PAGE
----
Kofi Woods Remembers Bishop Francis
By Alva M. Wolokolie
Public Works Minister and former Executive Director of the Justice and Peace Commission of the Catholic Church (JPC) Atty. Samuel Kofi Woods has called to mind the endurance, simplicity, humility and deep sense of sacrifice of the late Archbishop Emeritus Michael Kpakala Francis which has served as a guide for a young generation tempted by greed, blind ambition and power.
Minister Woods who served as a Human Rights lawyer and a student activist at the University of Liberia could not hold back his pain when he heard about the demise of Bishop Francis whom he considered a “Hero” after long years of struggle against tyranny, state gangsters and national complacency.
The Public Works Minister also recalled that Bishop Francis maintained his vow and demonstrated that beyond those vows lie values deeply ingrained in his character.
“A simple man with a human touch to all, you helped many of us kids from squalor. Around the Cathedral, the kids called you “Poor No Friend”. Many evenings you walked around the Cathedral talking to kids and sharing gifts with them. These are moments I cherish. You frowned on lust and love for materialism. You said to me in death we will carry nothing. We live to help others. Liberia can be a better country,” Woods asserted.
As a hero forced into reflection after years of battle, Minister Woods said God Almighty said to him (Bishop Francis) like he said to Moses that the promise land is nigh but he will not be the same actor.
The former JPC boss mentioned that he had the blessings of strengthening his career and growth with the Bishop’s guidance when he drank from the fountain of wisdom of Bishop Francis. According to him, he cherishes each moment but cherishes them even more now and when he reflects on the Bishop’s travels in and out of Liberia and the Inter-Faith Mediation Process and his leadership on interreligious dialogue, he (Woods) can now appreciate the difficulties he (Bishop) had discerning the current state of affairs in Liberia.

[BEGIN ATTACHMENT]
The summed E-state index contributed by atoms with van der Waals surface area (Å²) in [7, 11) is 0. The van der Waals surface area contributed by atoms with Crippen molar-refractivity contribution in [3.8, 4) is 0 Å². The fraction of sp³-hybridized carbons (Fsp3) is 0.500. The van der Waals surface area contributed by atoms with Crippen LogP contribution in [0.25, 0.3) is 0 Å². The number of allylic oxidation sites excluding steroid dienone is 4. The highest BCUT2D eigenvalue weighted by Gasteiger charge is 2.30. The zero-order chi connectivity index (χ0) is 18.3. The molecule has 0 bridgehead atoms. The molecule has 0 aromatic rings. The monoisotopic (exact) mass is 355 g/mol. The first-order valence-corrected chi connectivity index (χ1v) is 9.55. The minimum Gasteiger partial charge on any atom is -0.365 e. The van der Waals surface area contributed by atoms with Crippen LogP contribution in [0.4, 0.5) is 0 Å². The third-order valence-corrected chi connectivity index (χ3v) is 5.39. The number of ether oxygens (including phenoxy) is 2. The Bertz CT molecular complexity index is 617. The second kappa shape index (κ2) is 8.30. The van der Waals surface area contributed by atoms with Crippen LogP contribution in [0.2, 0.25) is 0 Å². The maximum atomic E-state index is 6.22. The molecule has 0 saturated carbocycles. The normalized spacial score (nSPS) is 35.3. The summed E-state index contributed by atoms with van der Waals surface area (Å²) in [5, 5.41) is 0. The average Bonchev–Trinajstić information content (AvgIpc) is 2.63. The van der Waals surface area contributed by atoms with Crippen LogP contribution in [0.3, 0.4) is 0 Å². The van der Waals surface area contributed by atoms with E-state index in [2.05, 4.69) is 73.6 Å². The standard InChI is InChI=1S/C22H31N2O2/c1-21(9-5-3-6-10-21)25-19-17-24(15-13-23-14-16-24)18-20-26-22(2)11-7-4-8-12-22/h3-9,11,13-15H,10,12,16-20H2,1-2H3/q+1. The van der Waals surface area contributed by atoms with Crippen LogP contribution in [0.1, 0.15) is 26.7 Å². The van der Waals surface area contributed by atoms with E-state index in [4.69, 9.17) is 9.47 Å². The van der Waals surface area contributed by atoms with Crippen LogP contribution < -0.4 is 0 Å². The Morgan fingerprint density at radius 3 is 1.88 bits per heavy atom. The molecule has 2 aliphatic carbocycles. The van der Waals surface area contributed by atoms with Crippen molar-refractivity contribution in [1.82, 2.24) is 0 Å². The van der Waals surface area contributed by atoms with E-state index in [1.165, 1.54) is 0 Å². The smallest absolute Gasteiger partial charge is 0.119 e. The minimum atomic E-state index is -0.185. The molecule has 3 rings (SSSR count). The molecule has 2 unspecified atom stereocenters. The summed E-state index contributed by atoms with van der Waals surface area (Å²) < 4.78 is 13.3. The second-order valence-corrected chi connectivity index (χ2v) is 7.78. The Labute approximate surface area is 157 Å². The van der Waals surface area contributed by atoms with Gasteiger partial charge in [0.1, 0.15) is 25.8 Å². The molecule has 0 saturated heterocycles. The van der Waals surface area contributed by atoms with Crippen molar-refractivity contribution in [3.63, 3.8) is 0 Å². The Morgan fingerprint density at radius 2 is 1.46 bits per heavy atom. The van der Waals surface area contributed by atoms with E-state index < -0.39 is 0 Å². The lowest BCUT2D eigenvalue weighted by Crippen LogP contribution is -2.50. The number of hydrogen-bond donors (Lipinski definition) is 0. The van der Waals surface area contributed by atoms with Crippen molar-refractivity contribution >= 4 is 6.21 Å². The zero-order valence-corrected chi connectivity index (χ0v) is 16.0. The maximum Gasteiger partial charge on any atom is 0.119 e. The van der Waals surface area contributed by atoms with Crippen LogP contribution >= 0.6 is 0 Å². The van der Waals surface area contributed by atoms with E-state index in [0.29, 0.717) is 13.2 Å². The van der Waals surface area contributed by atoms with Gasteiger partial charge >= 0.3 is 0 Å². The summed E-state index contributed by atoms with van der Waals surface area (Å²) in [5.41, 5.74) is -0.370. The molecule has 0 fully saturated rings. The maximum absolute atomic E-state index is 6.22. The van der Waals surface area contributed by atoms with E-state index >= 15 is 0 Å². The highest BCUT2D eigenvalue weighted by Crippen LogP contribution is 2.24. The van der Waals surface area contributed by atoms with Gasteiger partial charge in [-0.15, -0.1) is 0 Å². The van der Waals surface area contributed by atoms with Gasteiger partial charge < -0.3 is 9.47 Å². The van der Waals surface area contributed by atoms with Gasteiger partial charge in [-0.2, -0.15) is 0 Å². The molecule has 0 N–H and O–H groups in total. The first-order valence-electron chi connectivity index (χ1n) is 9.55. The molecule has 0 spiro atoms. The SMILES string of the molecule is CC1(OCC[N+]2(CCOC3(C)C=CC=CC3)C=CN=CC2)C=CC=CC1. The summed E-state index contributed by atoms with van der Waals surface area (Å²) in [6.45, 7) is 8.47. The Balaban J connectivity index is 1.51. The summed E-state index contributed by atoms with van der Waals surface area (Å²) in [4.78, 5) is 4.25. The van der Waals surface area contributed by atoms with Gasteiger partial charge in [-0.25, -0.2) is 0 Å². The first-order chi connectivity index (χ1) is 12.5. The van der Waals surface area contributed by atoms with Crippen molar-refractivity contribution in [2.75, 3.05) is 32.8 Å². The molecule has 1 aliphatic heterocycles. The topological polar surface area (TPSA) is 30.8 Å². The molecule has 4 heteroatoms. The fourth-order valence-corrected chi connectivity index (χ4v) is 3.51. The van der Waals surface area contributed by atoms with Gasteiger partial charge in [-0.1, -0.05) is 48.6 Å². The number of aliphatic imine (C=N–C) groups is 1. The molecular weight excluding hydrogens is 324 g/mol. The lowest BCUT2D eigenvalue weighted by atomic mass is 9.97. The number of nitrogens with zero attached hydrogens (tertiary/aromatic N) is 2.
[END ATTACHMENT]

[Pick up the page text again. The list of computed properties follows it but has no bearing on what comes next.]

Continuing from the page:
Woods expressed hope that Liberia remembers the moments when the little light shined in the darkness, when there was a lonely voice in the wilderness dominated by blood and inhumanity.
He further expressed optimism that the Press remembered Bishop Francis when he led the campaign for press freedom in the midst of lawlessness; when the first legal aid program to defend journalists was launched by the Catholic Justice and Peace Commission (JPC) in collaboration with the Press Union of Liberia (PUL).
Now the Press Union is in the position to establish its own legal defense fund. When you provided assistance to media houses destroyed by the war in Monrovia assuring them that the Church will be their ally to ensure that no mouth is silenced, no pen is intimidated; you insisted that the Radio ELRCM after being attacked and destroyed by fire will not be silenced. It was restored and renamed Radio VERITAS. Now in the midst of peace, we can now boast of an open and free press, when many newspapers, radio stations and talk shows flourish. The meaning of press freedom and social responsibility is a gem difficult to find.
“My Hero looks on…In 1991 when we started discussions about the establishment of the Catholic Justice and Peace Commission; you shared with me your determination to ensure that the Church, the moral leader assume its rightful place as the voice for the voiceless”.
“We did! You provided the leadership along with the support of the late Bishop Dotu Sekey and now retired Bishop Boniface Dalieh. In the midst of chaos and war you insisted that it was time to advocate for those who suffered their pains in silence. The JPC became the leading voice for respect for human rights and the rule of law. Now as you look on, you continue to ask the question what is happening to the Catholic Justice and Peace Commission (JPC). Institutions must live on…It will and must be revived”.
Minister Woods also remembered Michael Francis for one of his sayings that the respect for time is a human rights issue, and it is about mutual respect for others, discipline, vision and efficiency. He admitted that he (Woods) has carried with him in all of the responsibilities to which he availed himself. He said it had helped him to deliver far beyond expectations. “These are moments that I cherish. I cherish this and I thank you very much,” he said.